FEMA releases 2014 National Preparedness Report

The Federal Emergency Management Agency released on Wednesday its 2014 National Preparedness Report (NPR).

The report provides a status update on U.S. progress toward reaching the National Preparedness Goal. Overall, the study found that the U.S. continues to make improvements in preparedness, but identified areas where progress could be made, especially in building resilience and reducing long-term vulnerability.

The FEMA analysis specifically noted interdiction and disruption, operational communications and public health and medical services as some of the areas where the U.S. continues to make progress. The NPR said that ongoing sustainment of those capabilities is needed to meet future needs.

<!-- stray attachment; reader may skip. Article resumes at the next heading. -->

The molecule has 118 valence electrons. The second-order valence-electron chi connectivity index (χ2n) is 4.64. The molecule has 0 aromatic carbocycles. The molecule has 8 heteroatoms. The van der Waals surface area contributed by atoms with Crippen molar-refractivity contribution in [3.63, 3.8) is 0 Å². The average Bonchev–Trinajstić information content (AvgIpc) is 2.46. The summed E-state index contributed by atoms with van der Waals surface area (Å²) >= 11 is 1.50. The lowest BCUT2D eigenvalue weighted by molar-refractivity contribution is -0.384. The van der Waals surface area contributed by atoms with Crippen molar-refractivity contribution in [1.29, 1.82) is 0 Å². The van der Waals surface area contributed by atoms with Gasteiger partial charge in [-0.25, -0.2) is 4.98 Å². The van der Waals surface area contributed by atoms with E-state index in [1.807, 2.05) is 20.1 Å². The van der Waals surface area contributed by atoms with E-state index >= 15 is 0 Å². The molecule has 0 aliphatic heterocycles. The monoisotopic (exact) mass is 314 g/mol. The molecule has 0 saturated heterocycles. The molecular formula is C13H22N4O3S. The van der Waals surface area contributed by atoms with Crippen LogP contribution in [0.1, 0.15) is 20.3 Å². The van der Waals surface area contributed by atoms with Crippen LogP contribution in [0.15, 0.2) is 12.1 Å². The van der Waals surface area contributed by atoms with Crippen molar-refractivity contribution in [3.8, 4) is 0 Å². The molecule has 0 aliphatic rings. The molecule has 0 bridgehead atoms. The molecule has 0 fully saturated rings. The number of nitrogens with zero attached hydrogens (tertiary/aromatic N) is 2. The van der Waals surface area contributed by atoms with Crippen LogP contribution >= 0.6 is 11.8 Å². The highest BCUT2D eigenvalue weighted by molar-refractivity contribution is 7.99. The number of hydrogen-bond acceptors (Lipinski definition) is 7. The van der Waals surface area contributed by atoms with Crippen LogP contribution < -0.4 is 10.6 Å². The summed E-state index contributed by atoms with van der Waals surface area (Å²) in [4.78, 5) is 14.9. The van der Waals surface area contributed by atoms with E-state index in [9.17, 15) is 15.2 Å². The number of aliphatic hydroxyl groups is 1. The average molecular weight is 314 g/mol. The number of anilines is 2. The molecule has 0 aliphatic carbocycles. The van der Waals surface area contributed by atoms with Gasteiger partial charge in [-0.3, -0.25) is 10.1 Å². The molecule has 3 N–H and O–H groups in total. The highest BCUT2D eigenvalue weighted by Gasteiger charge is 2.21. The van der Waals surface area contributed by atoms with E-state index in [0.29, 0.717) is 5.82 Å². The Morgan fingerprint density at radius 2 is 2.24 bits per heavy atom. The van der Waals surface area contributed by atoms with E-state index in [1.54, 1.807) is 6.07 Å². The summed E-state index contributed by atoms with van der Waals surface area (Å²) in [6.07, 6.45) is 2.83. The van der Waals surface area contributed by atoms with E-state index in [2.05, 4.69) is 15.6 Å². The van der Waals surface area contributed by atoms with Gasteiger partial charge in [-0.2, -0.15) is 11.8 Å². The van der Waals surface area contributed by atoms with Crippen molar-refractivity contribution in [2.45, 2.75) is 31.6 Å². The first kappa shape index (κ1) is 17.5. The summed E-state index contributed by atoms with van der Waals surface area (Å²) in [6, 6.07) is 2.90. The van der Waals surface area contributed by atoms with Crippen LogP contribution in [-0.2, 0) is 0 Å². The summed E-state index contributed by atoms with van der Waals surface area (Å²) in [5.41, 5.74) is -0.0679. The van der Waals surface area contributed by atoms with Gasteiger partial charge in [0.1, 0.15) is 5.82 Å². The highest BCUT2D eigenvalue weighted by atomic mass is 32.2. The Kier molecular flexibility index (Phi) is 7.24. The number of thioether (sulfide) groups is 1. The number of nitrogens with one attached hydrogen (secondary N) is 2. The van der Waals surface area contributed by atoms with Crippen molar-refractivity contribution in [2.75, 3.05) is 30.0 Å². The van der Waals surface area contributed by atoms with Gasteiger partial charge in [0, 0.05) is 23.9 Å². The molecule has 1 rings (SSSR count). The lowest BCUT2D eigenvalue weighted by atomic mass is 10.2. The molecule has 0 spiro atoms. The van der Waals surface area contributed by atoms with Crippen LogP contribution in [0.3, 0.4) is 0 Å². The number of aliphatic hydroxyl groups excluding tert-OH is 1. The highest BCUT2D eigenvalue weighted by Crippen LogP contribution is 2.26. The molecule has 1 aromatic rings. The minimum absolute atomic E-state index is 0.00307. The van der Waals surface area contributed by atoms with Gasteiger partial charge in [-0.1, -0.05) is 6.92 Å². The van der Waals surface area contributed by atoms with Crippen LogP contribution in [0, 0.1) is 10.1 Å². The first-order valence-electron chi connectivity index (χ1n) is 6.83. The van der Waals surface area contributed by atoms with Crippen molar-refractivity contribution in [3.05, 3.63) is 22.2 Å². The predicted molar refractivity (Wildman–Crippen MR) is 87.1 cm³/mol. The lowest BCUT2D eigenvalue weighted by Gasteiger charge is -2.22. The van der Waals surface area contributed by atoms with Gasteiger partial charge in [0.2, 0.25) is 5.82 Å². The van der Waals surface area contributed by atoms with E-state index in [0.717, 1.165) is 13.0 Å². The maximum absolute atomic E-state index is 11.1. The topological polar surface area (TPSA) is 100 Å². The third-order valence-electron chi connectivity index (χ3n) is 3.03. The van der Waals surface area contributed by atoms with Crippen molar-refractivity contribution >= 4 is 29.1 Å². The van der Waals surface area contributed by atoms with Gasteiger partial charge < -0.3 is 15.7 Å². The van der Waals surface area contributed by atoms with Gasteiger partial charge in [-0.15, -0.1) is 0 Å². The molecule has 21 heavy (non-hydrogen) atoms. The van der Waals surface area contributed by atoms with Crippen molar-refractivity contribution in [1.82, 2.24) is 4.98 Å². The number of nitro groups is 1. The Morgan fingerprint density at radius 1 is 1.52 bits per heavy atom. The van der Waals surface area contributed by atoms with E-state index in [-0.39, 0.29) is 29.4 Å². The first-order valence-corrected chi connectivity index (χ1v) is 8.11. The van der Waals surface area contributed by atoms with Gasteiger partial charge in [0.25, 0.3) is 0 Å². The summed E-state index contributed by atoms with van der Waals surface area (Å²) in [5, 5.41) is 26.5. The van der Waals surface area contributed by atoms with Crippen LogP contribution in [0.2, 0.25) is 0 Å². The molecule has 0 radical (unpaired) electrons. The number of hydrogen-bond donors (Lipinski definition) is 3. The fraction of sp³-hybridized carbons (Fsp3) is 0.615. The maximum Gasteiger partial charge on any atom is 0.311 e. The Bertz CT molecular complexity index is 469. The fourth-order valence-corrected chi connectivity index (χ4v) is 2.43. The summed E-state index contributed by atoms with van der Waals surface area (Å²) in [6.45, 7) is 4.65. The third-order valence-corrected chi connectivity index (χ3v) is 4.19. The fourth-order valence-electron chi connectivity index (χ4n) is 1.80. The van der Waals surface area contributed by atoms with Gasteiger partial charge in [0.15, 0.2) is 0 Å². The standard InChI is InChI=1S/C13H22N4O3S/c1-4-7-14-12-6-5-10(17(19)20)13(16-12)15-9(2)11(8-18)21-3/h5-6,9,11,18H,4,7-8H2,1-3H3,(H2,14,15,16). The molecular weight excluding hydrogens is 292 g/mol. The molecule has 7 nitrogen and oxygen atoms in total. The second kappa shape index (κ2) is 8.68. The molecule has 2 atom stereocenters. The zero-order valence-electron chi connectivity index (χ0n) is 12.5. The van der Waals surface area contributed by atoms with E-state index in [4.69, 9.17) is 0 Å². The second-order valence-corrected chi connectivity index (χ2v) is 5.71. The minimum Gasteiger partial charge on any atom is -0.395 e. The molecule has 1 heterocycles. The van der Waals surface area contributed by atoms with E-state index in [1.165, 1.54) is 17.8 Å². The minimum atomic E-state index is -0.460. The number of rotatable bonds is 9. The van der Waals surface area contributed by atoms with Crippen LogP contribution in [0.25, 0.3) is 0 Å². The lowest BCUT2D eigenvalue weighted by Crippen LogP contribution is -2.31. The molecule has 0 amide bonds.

Opportunities for improvement include cybersecurity, health and social services, infrastructure systems and housing. Ongoing initiatives could enable continued progress in those areas, according to the NPR.

The NPR said major events, including Superstorm Sandy and the 2012-2013 drought, served as catalysts for a change in national preparedness programs. The report drew a link between post-disaster recovery and pre-disaster mitigation effort.

The report also said that opportunities remain for federal agencies and tribal nations to increase cooperation.

FEMA developed the NPR in close coordination with leaders from other federal partner along with input from local, state, tribal and territorial governments.